Elijah, I think, might have made a good astrophysicist, if that had been a career option in his day. His relationship with God was empirical. Remember when he used that altar on Mount Carmel as his lab? The prophets of Baal did their thing, and Baal didnít answer. Elijah prayed, and God sent down fire to consume the sacrifice on the altar. The experiment confirmed the hypothesis: Elijah called to God, there was an answer from heaven. The conclusion was a no-brainer, and Israel got it immediately: ďThe LORD, he is God!Ē
Like most of us, though, when things were a little less cut-and-dried, Elijah wasnít quite as comfortable. Right after his victorious moment on Carmel, he got word that the king and queen wanted him dead. He went to ground; he hid in a cave and came up with a plan, which basically consisted of asking God to finish him off quickly, before Ahab and Jezebel could get to him. From his perspective, based on the available evidence, it made all the sense in the world. Who was he to stand against the power of the royal house, after all? The nation had proven itself fickle; they would go back to Baal soon enough. He was Godís last, best hope, and he was out of ideas and over his head.
Thatís a place none of us like to be. If youíre diagnosed with a disease, the first thing you want to do is find out all you can about it, right? What causes it? How do I treat it? Whatís the prognosis? If youíre having trouble in a relationship, you might go for counseling or read books. Lose your job, and youíd have a plan to get another one, or maybe to go for more education to increase your marketability. And if youíre truly at the end of your rope, out of ideas and unable to conquer the obstacles in your life? Well, you might just give up. Check out. Abandon all hope. If you canít figure it out, after all, why go on?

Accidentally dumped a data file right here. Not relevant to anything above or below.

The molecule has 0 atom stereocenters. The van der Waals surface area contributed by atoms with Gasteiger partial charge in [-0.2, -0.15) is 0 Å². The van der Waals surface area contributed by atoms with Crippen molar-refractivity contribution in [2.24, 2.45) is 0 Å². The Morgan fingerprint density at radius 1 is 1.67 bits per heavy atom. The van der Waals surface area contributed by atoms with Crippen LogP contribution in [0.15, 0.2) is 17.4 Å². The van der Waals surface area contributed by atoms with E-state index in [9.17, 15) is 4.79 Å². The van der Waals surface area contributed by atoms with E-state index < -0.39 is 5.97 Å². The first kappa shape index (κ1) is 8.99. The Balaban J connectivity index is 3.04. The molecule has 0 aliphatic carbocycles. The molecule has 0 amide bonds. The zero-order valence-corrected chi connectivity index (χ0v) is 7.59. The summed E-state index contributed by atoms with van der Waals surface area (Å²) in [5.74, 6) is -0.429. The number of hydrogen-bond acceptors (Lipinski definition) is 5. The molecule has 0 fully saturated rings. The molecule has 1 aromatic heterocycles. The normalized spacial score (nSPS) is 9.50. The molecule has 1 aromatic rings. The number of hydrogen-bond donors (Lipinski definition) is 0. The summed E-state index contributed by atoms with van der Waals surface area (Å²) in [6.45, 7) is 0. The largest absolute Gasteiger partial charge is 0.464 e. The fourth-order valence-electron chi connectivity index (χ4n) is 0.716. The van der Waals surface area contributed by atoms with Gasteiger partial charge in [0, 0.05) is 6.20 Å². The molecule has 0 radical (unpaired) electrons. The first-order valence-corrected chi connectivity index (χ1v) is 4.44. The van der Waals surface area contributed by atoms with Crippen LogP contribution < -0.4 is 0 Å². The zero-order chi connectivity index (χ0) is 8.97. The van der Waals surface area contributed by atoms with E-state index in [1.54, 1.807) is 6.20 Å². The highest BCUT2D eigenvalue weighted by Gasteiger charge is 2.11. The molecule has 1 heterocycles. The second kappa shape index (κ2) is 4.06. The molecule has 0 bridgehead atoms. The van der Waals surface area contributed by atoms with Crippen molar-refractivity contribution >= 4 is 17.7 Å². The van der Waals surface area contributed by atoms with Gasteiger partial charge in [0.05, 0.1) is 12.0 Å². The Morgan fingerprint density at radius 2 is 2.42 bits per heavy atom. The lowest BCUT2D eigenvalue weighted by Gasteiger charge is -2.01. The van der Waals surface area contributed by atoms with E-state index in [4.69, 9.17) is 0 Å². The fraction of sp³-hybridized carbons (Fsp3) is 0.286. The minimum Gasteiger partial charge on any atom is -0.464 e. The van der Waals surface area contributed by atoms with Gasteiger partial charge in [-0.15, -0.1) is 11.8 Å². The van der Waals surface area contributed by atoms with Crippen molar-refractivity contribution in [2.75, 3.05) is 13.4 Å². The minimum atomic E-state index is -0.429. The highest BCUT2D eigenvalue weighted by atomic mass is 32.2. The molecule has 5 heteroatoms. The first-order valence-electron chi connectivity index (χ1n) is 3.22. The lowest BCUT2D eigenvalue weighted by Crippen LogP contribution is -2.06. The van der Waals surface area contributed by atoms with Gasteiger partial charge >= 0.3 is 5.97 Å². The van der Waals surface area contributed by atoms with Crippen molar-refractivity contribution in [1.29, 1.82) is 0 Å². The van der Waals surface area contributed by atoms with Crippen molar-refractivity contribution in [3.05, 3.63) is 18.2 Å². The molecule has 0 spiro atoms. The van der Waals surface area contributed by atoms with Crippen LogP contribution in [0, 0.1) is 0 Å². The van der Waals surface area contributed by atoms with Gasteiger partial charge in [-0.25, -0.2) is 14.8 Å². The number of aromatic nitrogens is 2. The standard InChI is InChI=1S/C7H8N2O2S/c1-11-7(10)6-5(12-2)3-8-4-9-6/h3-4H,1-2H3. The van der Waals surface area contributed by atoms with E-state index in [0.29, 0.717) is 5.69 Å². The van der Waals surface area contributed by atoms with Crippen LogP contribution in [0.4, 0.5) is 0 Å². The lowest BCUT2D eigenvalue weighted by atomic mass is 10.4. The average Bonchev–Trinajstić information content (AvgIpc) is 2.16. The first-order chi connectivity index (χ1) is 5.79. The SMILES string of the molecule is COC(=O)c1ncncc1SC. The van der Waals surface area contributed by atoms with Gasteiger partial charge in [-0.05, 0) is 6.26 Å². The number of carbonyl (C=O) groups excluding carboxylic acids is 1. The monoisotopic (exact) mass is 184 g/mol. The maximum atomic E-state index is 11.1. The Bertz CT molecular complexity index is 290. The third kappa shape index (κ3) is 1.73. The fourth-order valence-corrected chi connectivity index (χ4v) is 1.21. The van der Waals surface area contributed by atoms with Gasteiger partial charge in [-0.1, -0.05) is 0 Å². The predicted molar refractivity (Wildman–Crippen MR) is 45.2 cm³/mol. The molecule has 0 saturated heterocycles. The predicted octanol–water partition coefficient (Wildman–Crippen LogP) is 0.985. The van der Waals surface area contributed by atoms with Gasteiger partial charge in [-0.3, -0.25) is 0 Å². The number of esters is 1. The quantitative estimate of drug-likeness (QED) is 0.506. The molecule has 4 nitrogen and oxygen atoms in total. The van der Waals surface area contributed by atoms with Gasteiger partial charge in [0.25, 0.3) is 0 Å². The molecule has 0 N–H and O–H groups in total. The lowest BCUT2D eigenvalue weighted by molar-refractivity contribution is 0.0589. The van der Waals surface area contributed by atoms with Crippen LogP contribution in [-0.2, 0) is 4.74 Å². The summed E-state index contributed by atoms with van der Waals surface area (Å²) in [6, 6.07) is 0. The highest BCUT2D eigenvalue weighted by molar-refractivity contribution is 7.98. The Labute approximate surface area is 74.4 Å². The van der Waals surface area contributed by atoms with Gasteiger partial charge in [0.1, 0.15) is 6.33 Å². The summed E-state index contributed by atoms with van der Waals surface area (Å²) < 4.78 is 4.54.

At that point in his life, at the point of abandoning hope, Elijah was reminded of something he undoubtedly already knew: when the mystery in your life is too deep for you to penetrate, you embrace the mystery and trust God. Hiding in his cave, ready to give up, Elijah heard a wind come through, so powerful it shattered rock. But that wasnít God. Then there was an earthquake, but again, that wasnít God. Then there was a fire; Elijah must have wondered, but it wasnít God. Then after all that, there was the faintest of whispers. The sound of silence. Nothing. And thatís when God spoke to Elijah -- out of that nothing. He reminded Elijah that he was still in control of events, even in control of the royal house he feared so much. He reminded Elijah that there was still work for him to do. And he reminded him that he wasnít alone at all Ė seven thousand in Israel still worshipped the LORD.
God doesnít always speak and act as we expect, and life doesnít always turn out as we had hoped or assumed. But even in times of mystery, when we donít understand whatís happening to us, or why, and when there is no word of explanation from God, heís still there. He doesnít always give us wind or fire or make the ground shake right when we expect him to, but thereís much for us to learn from mystery and stillness. We learn that God is still with us. We learn that we probably have more allies than we ever imagined. And we learn that even when we donít understand and canít explain the turn life has taken, thereís still much for us to do.
Donít hide from mystery. Embrace it. Even when it looks like nothing.